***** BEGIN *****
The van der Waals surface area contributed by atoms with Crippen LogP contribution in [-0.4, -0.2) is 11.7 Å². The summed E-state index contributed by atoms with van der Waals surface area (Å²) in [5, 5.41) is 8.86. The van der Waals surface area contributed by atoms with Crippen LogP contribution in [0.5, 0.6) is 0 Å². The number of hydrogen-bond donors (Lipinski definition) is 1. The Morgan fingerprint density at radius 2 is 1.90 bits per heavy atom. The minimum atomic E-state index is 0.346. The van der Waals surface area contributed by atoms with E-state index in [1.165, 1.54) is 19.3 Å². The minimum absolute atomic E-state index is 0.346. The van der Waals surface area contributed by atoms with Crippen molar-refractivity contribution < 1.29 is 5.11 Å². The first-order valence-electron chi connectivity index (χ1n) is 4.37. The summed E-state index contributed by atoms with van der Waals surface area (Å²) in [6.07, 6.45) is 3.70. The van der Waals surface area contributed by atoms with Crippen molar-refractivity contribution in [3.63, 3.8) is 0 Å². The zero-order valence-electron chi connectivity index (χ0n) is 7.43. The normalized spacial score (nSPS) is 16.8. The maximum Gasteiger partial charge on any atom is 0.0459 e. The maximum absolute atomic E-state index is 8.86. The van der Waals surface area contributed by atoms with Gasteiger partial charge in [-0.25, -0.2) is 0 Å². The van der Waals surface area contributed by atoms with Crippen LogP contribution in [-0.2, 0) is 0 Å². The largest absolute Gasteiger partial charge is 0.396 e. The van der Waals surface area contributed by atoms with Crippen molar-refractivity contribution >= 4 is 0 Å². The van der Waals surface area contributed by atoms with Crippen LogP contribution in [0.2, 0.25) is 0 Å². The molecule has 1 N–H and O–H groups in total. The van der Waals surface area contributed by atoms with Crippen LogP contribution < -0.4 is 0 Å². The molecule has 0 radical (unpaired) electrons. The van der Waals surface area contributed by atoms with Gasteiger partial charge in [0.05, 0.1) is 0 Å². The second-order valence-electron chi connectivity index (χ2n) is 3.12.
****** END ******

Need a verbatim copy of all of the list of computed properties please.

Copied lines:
The van der Waals surface area contributed by atoms with Crippen LogP contribution in [-0.4, -0.2) is 11.7 Å². The summed E-state index contributed by atoms with van der Waals surface area (Å²) in [5, 5.41) is 8.86. The van der Waals surface area contributed by atoms with Crippen LogP contribution in [0.5, 0.6) is 0 Å². The number of hydrogen-bond donors (Lipinski definition) is 1. The Morgan fingerprint density at radius 2 is 1.90 bits per heavy atom. The minimum atomic E-state index is 0.346. The van der Waals surface area contributed by atoms with E-state index in [1.165, 1.54) is 19.3 Å². The minimum absolute atomic E-state index is 0.346. The van der Waals surface area contributed by atoms with Crippen molar-refractivity contribution < 1.29 is 5.11 Å². The first-order valence-electron chi connectivity index (χ1n) is 4.37. The summed E-state index contributed by atoms with van der Waals surface area (Å²) in [6.07, 6.45) is 3.70. The van der Waals surface area contributed by atoms with Crippen molar-refractivity contribution in [3.63, 3.8) is 0 Å². The zero-order valence-electron chi connectivity index (χ0n) is 7.43. The normalized spacial score (nSPS) is 16.8. The maximum Gasteiger partial charge on any atom is 0.0459 e. The maximum absolute atomic E-state index is 8.86. The van der Waals surface area contributed by atoms with Gasteiger partial charge in [-0.25, -0.2) is 0 Å². The van der Waals surface area contributed by atoms with Crippen LogP contribution in [-0.2, 0) is 0 Å². The largest absolute Gasteiger partial charge is 0.396 e. The van der Waals surface area contributed by atoms with Crippen molar-refractivity contribution >= 4 is 0 Å². The van der Waals surface area contributed by atoms with Crippen LogP contribution in [0.2, 0.25) is 0 Å². The molecule has 1 N–H and O–H groups in total. The van der Waals surface area contributed by atoms with Crippen LogP contribution < -0.4 is 0 Å². The molecule has 0 radical (unpaired) electrons. The van der Waals surface area contributed by atoms with Gasteiger partial charge in [0.05, 0.1) is 0 Å². The second-order valence-electron chi connectivity index (χ2n) is 3.12.